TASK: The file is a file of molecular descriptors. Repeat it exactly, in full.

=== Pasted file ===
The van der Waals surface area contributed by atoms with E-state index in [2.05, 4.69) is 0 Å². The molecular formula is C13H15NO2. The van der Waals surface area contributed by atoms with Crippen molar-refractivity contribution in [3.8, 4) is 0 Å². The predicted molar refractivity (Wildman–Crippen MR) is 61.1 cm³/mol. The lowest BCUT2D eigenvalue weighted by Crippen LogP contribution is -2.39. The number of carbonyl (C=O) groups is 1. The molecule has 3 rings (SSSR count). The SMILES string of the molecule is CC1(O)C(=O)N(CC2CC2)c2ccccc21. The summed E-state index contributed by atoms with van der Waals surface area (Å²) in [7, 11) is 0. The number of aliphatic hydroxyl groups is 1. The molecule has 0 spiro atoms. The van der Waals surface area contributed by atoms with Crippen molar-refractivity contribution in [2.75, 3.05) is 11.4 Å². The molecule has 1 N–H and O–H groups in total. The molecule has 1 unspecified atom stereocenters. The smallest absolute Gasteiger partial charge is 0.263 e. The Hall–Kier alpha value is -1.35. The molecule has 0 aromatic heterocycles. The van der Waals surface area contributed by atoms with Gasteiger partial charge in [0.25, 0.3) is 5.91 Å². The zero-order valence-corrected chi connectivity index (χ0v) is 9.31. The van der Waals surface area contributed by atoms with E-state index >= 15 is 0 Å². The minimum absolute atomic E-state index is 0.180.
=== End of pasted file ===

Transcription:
The van der Waals surface area contributed by atoms with E-state index in [2.05, 4.69) is 0 Å². The molecular formula is C13H15NO2. The van der Waals surface area contributed by atoms with Crippen molar-refractivity contribution in [3.8, 4) is 0 Å². The predicted molar refractivity (Wildman–Crippen MR) is 61.1 cm³/mol. The lowest BCUT2D eigenvalue weighted by Crippen LogP contribution is -2.39. The number of carbonyl (C=O) groups is 1. The molecule has 3 rings (SSSR count). The SMILES string of the molecule is CC1(O)C(=O)N(CC2CC2)c2ccccc21. The summed E-state index contributed by atoms with van der Waals surface area (Å²) in [7, 11) is 0. The number of aliphatic hydroxyl groups is 1. The molecule has 0 spiro atoms. The van der Waals surface area contributed by atoms with Crippen molar-refractivity contribution in [2.75, 3.05) is 11.4 Å². The molecule has 1 N–H and O–H groups in total. The molecule has 1 unspecified atom stereocenters. The smallest absolute Gasteiger partial charge is 0.263 e. The Hall–Kier alpha value is -1.35. The molecule has 0 aromatic heterocycles. The van der Waals surface area contributed by atoms with Gasteiger partial charge in [0.25, 0.3) is 5.91 Å². The zero-order valence-corrected chi connectivity index (χ0v) is 9.31. The van der Waals surface area contributed by atoms with E-state index >= 15 is 0 Å². The minimum absolute atomic E-state index is 0.180.